A researcher has said that meat and meat products are viable functional foods as they have many disease-preventing, health-promoting benefits.
The research highlighted that enriching meats with fibre, probiotics and omega-3 fatty acids may help consumers to link meat with a healthy lifestyle.
"Meat contains many important nutrients, including bioactive compounds such as taurine, L-carnitine, creatine, conjugated linoleic acid (CLA) and endogenous antioxidants," said Dr. Yeonhwa Park, Secretary for Institute of Food Technologists (IFT) Food Chemistry Division.
Earlier studies have shown that CLA may reduce cancer incidence, but this has not yet been proven in human studies.
Meat also contains unique endogenous antioxidants including carosine, anserine and others, along with iron and zinc, nutrients often lacking in the average diet.
"Meat also contains a significant source of vitamin B-12," said Park.
Frederic Leroy, Ph.D., professor in nutrition, meat technology and quantitative and predictive microbiology at the Vrije Universiteit Brussel, said that meat and meat products could be made more functional with some modifications.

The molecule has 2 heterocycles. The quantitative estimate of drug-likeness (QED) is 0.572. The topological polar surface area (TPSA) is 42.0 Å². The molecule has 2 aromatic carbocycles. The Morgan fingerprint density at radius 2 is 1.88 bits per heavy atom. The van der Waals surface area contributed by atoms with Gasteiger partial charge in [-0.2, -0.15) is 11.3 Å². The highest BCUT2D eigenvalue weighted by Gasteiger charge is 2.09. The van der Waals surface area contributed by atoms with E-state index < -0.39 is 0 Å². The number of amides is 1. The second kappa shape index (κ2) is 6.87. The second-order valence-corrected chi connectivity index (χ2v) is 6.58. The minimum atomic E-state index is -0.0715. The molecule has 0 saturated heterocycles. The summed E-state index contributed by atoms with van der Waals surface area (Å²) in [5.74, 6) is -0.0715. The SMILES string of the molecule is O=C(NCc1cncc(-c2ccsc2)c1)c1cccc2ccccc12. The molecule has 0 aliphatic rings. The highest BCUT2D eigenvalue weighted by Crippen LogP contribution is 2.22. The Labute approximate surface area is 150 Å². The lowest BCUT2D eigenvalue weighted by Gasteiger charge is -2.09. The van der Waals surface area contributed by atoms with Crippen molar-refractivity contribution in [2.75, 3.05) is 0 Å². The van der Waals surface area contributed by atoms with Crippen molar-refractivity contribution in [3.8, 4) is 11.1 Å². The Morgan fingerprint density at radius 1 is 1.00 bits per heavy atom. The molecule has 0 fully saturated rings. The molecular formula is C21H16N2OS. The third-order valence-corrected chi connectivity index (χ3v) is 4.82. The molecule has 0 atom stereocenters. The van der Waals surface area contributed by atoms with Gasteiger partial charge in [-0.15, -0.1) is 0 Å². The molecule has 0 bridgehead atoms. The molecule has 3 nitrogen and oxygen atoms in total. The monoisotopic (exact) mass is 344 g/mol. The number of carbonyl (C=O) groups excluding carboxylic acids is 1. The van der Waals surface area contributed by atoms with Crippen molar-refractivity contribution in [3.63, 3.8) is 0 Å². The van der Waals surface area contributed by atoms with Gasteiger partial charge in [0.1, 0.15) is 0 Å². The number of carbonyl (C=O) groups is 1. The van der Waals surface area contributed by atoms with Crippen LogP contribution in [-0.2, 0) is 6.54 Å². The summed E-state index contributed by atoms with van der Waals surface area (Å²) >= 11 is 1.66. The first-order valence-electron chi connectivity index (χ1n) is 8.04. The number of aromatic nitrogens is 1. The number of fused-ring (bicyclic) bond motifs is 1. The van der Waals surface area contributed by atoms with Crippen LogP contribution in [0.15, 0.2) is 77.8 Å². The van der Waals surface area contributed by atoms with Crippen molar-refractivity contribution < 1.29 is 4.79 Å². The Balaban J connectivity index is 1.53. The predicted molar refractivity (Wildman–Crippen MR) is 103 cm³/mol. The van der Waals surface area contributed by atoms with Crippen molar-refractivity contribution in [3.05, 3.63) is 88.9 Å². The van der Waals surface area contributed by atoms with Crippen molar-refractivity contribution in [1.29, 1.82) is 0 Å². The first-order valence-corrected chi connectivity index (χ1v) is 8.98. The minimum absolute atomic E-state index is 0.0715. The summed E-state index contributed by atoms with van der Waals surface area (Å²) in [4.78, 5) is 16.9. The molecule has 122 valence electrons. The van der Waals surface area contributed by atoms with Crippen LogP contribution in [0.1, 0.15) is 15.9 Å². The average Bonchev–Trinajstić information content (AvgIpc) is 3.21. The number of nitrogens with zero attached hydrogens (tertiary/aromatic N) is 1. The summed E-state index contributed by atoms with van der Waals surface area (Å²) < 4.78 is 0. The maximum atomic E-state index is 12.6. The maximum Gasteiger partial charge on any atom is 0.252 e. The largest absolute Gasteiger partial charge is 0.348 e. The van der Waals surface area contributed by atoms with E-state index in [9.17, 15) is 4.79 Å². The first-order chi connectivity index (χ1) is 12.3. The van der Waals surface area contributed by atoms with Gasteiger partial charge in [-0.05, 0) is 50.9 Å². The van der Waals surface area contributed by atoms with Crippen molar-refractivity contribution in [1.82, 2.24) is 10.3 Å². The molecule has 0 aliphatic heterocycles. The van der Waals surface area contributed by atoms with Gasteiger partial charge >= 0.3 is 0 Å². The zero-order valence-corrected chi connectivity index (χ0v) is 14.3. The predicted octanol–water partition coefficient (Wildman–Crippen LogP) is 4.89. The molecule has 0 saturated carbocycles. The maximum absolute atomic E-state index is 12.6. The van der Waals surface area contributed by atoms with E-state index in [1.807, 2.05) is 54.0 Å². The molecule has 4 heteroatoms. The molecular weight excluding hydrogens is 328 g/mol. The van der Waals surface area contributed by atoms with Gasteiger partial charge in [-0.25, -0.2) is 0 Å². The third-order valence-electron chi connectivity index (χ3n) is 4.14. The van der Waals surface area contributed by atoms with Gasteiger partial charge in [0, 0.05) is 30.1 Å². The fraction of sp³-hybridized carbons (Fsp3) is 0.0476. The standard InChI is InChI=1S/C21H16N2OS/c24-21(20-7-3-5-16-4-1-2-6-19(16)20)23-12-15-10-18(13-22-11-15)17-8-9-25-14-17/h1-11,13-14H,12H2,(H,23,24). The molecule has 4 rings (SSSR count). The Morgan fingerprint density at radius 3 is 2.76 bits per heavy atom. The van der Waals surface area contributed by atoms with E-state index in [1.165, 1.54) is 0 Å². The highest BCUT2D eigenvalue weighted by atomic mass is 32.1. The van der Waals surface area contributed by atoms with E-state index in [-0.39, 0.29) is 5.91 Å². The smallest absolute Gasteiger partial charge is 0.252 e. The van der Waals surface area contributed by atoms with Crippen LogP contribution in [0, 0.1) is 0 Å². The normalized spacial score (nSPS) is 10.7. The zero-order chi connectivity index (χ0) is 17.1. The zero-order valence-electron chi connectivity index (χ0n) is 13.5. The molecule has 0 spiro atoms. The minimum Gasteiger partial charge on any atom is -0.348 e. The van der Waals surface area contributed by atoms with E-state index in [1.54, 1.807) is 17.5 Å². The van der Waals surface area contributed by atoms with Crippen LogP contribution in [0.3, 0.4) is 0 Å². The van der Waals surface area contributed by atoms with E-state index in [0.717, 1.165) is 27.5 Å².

"Modification of fatty acid and cholesterol levels in meat may be influenced by selection of breeds and genetic lines, changes in animal feeding practices and additional ingredients added during meat processing," said Leroy.
Adding probiotics to fermented meat products (i.e. sausage) may lead to health benefits, although this application is still marginal.
"Several disadvantages exist when using fermented meats as a probiotic carrier. For one, fermented meats are not generally considered 'health food' by consumers. Plus technical issues exist. It requires careful selection of probiotic strains since, for example, they would need to have a resistance to bile salts," said Leroy.
Fibre-enriched meat products may also offer health advantages, although they can elicit a grainy texture and have a restrictive digestive tolerance.
Omega-3 enriched meats (currently marketed in Canada) may also soon compete with salmon and other traditional omega-3 rich fish.
The researchers said that marketing meat and meat products as functional foods requires focusing on benefits of the nutrients, particularly meat's high protein content.